28 May 2013

Review: The Hangover Part III

(Dir: Todd Phillips, 2013)

To say The Hangover Part III had it's work cut out for it would be something of an understatement. It's left sitting in an awkward position of not wanting to do the same thing as the first two films whereas trying to do something different is a risky strategy. Part II's major failing was that it was the exact same plot transplanted from Vegas to Bangkok, with identical story beats and "comedic" moments. This lack of originality rendered it entirely predictable and the humour forced. It was the perfect example of how not to do a sequel and a massive unfunny failure (except of course at the box office where it reaped massive amounts of money). The first film wasn't perfect but it felt like a fresh comedy with an approach that was genuinely intriguing whilst leveraging some great comedic moments.

Part III (wisely) takes the different approach. There are no hangovers or blacked out moments that need re-piecing together, instead it's a through story tenuously linking back to the first film, that tries to give us as much of Leslie Chow (Ken Jeong) as possible and offers new threat in the form of John Goodman's crime boss Marshall, who forces the Wolfpack into a new range of wild situations.

Although it was probably the right decision to push the story off in another direction, the chosen route doesn't really work. In fact it's quite hard work, going for bland thrills and action. The set-up that gets the group on the road makes sense, yet it's pretty boring and the story continues in this dull manner all the way until it hits Vegas somewhere after the halfway point, where it shows small glimmers of life. But only small glimmers. Vegas is where the heart of the series lies, but this ends up as yet another pale pale reminder of the first film.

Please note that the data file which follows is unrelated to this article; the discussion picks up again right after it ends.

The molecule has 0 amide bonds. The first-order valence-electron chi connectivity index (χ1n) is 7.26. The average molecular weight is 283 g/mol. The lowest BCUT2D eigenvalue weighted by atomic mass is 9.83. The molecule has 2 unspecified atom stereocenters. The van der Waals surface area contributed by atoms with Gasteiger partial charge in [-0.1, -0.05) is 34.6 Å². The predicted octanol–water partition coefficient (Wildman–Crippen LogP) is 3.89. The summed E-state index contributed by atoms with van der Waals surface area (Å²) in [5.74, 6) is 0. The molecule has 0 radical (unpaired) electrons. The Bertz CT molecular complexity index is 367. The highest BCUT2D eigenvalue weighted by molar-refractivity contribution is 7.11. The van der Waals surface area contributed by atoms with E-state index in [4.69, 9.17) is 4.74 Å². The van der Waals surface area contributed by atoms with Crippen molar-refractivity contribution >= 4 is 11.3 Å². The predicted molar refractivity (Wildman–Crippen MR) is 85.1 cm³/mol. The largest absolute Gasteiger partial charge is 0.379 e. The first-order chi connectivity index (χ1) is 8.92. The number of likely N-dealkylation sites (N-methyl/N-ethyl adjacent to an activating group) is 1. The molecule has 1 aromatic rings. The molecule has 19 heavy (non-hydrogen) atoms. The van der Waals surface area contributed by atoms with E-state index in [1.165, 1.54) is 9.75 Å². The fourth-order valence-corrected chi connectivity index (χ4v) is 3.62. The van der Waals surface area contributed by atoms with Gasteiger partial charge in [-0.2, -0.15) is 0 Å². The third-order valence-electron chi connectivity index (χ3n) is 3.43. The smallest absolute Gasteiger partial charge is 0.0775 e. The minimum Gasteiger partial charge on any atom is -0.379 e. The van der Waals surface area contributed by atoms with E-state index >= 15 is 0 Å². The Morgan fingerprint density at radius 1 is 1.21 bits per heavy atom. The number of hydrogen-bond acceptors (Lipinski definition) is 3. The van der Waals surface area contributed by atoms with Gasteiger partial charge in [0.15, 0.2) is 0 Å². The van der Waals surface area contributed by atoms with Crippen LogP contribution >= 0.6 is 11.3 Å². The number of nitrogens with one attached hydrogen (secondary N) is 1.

Part of the problem lies with the characters. Man-child Alan (Zach Galifianakis) is more annoying than ever, and his schtick already feels done to death with Galifianakis playing variations of this character in both Due Date and The Campaign. Alan is a thin character who's finally stretched beyond breaking point in this third film. The others have become even more generic with only Bradley Cooper seemingly coming out unscathed by virtue of being the least annoying. Yes there's something vaguely comfortable about being in their presence but it's a rapidly diminishing notion. Chow's screeching mania is funny in small doses and as such worked in the original film, but has been totally over-used since then rendering it impotent.

And this is the big problem - both Alan and Chow are supposed to be the primary comic relief and the pair are rarely funny here. I managed a handful of mild chuckles throughout, but there were only two proper genuine laughs in the film, and one came in the scene during the end credits rather than the actual film! What Part III is not is funny. It's just dull blandness. The irony about the aforementioned end credit scene is that it cruelly rubs the potential for a better film in our face.

Two sequels in and it's clear The Hangover was lightning in a bottle, being that rare comedy that's genuinely funny, surprising and entertaining. But these sequels have done their best to shatter that bottle rather than preserve what it contained. Part III barely registers on the comedy scale whilst offering bland action and irritating characters at best. It's better than it's predecessor by the simple virtue of not being a straight retread. The couple of good ideas (Melissa McCarthy's small role for example) just frustratingly highlight where the film could've gone for the better. Perhaps taking a different route with the second film and heading back to a retread with the third film may have been a better approach, but either way, The Hangover series is now most definitely dead in the water.

No comments:

Post a Comment